In October 2018, he suffered a sprained knee, but reportedly never required surgery despite reinjuring it several more times over the next couple of weeks. Then the next month, November 2018, he suffered a quad injury, likely a contusion secondary to a direct hit on his left quad.
The next month, December, Tua suffered a high-ankle sprain during the SEC championship game. Typically these take about 4 to 6 weeks to heal properly. But instead of taking the standard approach and being conservative, he did the opposite and underwent surgery to have what is known as a 'TightRope' procedure. To learn more about this procedure, click here.
This aggressiveness is very unorthodox, in my opinion, unless the injury was so severe and unstable that it required stabilization. While I have not reviewed the records, I suspect that the main goal is to have Tua ready to play in the next football game 12 days later instead of following routine protocol.
Usually, without surgery, and sometimes even with surgery, most athletes would never be able to return and be active on the football field in less than three weeks. We saw several NFL players this past season attempt to return earlier than they should have, only to be ineffective, including Alvin Kamara (maybe Saquon Barkley too?).
In October 2019, Tua suffered a high-ankle sprain of the opposite ankle. Is he injury prone? Rather than waiting and taking a traditional conservative approach with rest, and rehabilitation, no again, Tua was very aggressive and underwent the same 'TightRope' procedure the next morning after the game.
By the age of 21, he had already suffered two significant ankle injuries, both 'requiring' surgery, tweaked his knee, quadriceps, and required surgery on a broken finger. There is a possibility he suffered a fractured wrist in one of the spring games and, as a result, missed a significant amount of time, but the details are unclear.
The scary part about this story is that we haven't even gotten to the most severe and essential injury yet.
In November of 2019, just one week after making a return from his most recent ankle procedure, Tua suffered a gruesome injury where he was tackled by two opposing players, causing him to both fracture and dislocate his right hip simultaneously. This specific hip injury can be severe. Sometimes life-threatening. Sometimes permanently debilitating. Two days later, Tua underwent hip surgery, which likely included reinforcement of the socket of the hip as well as stabilization to prevent re-dislocation. Reportedly Dr. Chip Routt, a world-renowned hip fracture/dislocation specialist, an orthopedic trauma surgeon in Houston, completed the surgery.
Despite being only 22 years old, it's pretty evident that Tua has not been able to stay healthy. He has suffered a myriad of injuries that are very concerning to his long-term health. What good is he if he's always injured? Let's specifically discuss this hip injury.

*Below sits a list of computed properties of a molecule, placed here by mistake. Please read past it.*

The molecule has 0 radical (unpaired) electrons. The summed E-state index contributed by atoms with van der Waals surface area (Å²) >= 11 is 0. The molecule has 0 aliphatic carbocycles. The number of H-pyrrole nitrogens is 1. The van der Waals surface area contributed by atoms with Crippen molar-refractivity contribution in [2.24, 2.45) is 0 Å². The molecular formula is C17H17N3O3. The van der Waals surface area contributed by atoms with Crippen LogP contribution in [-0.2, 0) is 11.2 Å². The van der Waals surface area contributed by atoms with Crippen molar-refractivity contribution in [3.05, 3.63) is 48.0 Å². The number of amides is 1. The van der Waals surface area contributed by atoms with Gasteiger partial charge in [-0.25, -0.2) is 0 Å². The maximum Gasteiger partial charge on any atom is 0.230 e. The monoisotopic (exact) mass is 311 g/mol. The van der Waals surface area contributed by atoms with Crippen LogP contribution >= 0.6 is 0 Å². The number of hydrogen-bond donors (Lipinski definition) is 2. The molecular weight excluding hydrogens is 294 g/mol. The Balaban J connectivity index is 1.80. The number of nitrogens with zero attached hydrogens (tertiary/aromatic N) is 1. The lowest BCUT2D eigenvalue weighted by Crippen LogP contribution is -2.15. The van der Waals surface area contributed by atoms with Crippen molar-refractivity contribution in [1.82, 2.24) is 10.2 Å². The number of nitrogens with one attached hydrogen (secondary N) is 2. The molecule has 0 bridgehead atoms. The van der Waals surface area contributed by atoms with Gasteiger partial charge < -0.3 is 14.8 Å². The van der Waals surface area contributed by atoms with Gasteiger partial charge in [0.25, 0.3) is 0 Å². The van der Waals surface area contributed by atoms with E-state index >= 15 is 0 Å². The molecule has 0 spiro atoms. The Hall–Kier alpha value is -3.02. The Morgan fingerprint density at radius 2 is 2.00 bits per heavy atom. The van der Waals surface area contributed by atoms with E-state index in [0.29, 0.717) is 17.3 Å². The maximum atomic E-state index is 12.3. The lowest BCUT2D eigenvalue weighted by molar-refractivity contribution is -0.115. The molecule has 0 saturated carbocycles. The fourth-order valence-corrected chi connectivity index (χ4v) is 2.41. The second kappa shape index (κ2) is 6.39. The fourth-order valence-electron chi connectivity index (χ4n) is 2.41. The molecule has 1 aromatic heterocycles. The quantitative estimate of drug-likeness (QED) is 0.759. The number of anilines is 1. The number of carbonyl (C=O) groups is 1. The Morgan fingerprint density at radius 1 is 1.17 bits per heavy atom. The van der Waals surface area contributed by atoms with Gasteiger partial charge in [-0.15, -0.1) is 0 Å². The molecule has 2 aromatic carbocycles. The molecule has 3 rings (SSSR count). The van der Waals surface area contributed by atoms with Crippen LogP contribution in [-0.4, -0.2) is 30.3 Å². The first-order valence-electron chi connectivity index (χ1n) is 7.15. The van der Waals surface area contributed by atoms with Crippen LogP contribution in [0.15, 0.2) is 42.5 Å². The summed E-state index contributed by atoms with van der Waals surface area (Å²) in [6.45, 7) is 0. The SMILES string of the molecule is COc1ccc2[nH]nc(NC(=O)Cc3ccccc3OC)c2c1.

I have spoken with several orthopedic hip surgeons, most with over 20 years of surgical experience each. The collective agreement amongst them is that Tua will develop significant arthritis. Post-traumatic osteoarthritis is the most common long-term complication of a hip dislocation, evidence supports this, with up to an 88% chance with complex fractures like Tua had. The question is no longer 'if' he will suffer arthritis, but the better question is 'when.'
Additionally there is concern for avascular necrosis, which is loss of blow-flow to the head of the femur, causing it to crumble and collapse (this is likely what happened to Bo Jackson). Lesser common but still possible complications include something known as heterotopic ossification, where extra bone forms, sciatic nerve injury/entrapment can also occur. I would not be surprised if Tua suffers from a decreased range of motion in this hip secondary to this trauma.
Tua is likely to have sustained a large amount of cartilage damage, secondary to the sheer amount of trauma that caused the hip not only to fracture but also to dislocate, which is not only irreversible but also detrimental. The injury will likely affect his ability to shift, pivot, and he will be at increased risk for future hip injuries secondary to this previous one.
There is a chance he could run away from a would-be tackler and attempt to slide only to re-dislocate the hip. While this fracture/dislocation injury is not unheard of in the NFL, no offensive player has ever suffered the injury and returned to effectiveness on the field. Will Tua be the first?
The risk in not being able to fully evaluate his hip, secondary to the pandemic, but also being willing to risk a prominent injury-riddled player for such a high draft capital is surprising to me. The medical team/doctors of the Miami Dolphins were reportedly not able to personally evaluate Tua before they drafted him. His talent, vision, elusiveness, 'touch,' and arm strength is elite and without question. If Tua did not suffer this significant hip injury, he had a high chance of being drafted number one overall.